GENEALOGY-DNA-L Archives

Archiver > GENEALOGY-DNA > 2009-12 > 1259868354


From: Nelda Percival <>
Subject: [DNA] Segments and percentages
Date: Thu, 3 Dec 2009 13:25:54 -0600
References: <8CC425DA2BBC091-1BAC-939B@webmail-m068.sysops.aol.com>
In-Reply-To: <8CC425DA2BBC091-1BAC-939B@webmail-m068.sysops.aol.com>


Hi,

The question is:



if I had chromosome #17 for 1 segment at 10%, will that indicate to me what generation of ancestors I should look at? for a common ancestor with a 5th cousin?



If this can be deterimined what is the formula?



Ok second question say I'm a miture of N. European and NA. can I tell from the chromosome, segment and percentage what generation the NA comes from??



Nelda




My websites : http://freepages.folklore.rootsweb.com/~bonsteinandgilpin/








> To:
> Date: Thu, 3 Dec 2009 13:29:08 -0500
> From:
> Subject: Re: [DNA] X chromosome
>
>
> > I would also like to do this, and you make it sound like second nature,
> > but I'm completely lost.
> --
>
>
> Don't feel bad, everyone is lost at first.
> Again, the spread sheet is here:
>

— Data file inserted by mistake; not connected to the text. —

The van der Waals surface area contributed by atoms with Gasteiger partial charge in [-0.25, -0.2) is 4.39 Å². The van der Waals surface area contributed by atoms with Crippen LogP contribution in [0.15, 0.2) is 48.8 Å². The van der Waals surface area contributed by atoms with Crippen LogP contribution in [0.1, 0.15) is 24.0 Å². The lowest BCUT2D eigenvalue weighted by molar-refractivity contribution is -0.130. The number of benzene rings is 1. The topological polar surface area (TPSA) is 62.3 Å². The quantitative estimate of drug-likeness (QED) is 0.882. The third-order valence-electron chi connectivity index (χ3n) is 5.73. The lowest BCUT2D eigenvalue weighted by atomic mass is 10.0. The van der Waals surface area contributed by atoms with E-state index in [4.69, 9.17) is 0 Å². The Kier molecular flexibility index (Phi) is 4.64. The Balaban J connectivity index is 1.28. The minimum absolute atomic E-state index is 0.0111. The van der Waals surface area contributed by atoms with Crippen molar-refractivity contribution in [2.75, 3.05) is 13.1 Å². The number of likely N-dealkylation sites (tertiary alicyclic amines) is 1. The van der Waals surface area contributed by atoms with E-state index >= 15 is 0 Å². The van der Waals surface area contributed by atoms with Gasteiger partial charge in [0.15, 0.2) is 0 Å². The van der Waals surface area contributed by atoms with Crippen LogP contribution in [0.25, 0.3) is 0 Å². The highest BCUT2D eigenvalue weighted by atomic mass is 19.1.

>
> http://spreadsheets.google.com/ccc?key=0Ah3qUyFYAhKudFA1RGlFTFRiMHpGTU9uN2t3cWJrNFE&hl=en
>
>
> Let us just assume we have two very common sequences that many
> females will have. So you subtract the most common single sequence
> first from your results to see if another common sequence miraculously
> appears.
>
>
> AAGCCCGCTAGGCGCGCCCACTTGA is the most common plain
> vanilla male sequence from left to right but you will need to subtract out
> each position now going from top to bottom like this:
>
>
>
> AG - A = G
> AC - A = C
> AG - G = A
> CC - C = C
> CT - C = T
> CC - C = C
> AG - G = A
> CT - C = T
> CT - T = C
> AG - A = G
> GG - G = G
> AG - G = A
> CC - C = C
> AG - G = A
> AC - C = A
> AG - G = A
> CC - C = C
> CC - C = C
> CT - C = T
> AC - A = C
> CT - C = T
> CT - T = C
> AT - T = A
> GT - G = T
> AG - A = G
>
>
>
> First column is a typical female result combining the two most common
> haplotypes as reported by 23andMe for each position.
> You then subtract out the known common plain vanilla sequence found
> in many men and what do you get?
> Plain Red here GCACTCATCGGACAAACCTCTCATG
>
>
> Most women here have one plain vanilla so that is why it is such
> a useful exercise. This woman has two different haplotypes
> that are already known to be present in our population but just
> needed to be phased (unscrambled). These probably can be
> considered X Haplogroups.
>
>
> If you don't get something common by first subtracting out the
> two sequences above (either Vanilla or Red) then just give me
> your results and I will see what the likely haplogroups are.
>
>
> Hey, I just thought of a rather amusing observation:
> If you subtract a man from a woman you can acquire
> the other woman's X. ;-)
>
>
> Kathy J.
>
>
>
>
>
>
>
>
>
>
> -------------------------------
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